Automattik Inc., the San Francisco-based developer of open-source software used by WordPress bloggers, said a copyright-infringement takedown request it received from a U.K. organization that campaigns for “heterosexual equal rights” was a misuse of the Digital Millennium Copyright Act and amounted to censorship, the U.K.’s Guardian newspaper reported.
Straight Pride UK filed the takedown request after a U.K. student who was attempting to interview the organization used part of a press release from the group in a posting in his WordPress blog, according to the Guardian.
Pater Sidorove, the head of operations for Moscow’s Straight Forward, an affiliate of Straight Pride UK, said in a statement that the press release was a private statement not intended for publication that the group decided to dress up as a press release in order to make the student feel like a reporter, the newspaper reported.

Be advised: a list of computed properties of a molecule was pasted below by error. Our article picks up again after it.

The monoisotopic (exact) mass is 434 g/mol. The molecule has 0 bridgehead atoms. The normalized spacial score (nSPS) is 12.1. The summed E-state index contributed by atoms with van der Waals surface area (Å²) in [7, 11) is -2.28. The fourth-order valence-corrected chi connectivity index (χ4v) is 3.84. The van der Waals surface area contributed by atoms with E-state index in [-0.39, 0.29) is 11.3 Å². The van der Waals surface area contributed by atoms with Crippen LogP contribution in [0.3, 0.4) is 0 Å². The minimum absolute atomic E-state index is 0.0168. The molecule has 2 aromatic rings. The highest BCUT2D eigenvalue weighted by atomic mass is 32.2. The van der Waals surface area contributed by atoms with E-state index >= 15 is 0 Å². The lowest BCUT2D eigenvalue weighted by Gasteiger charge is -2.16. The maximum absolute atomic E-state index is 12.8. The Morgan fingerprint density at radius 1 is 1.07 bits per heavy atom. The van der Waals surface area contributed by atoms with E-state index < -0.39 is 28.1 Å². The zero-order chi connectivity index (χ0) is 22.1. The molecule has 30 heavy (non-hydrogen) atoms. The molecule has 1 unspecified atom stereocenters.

In that release, a spokesman for Straight Pride UK endorsed the anti-gay attacks in Russia and Africa, according to the Guardian.
Google Takes Down Reality-Show Judge’s YouTube Channel
Google Inc.’s YouTube video-sharing service has shut down a channel belonging to a judge in an East Africa music reality-competition program, the Ghafla Kenyan entertainment news website reported.
Juliana Kanyomozi, a Ugandan judge on the Tusker Project Fame program, began uploading her own music videos on her YouTube Channel, thus sidestepping the fees she previously paid to music promoters to upload her songs, according to Ghafla.
She was reported for copyright infringement and her channel was shut down, Ghafla reported.
Kanyomozi turned to Facebook Inc.’s social media site to post a response, saying she couldn’t understand how someone could report her for copyright infringement on her own work, according to Ghafla.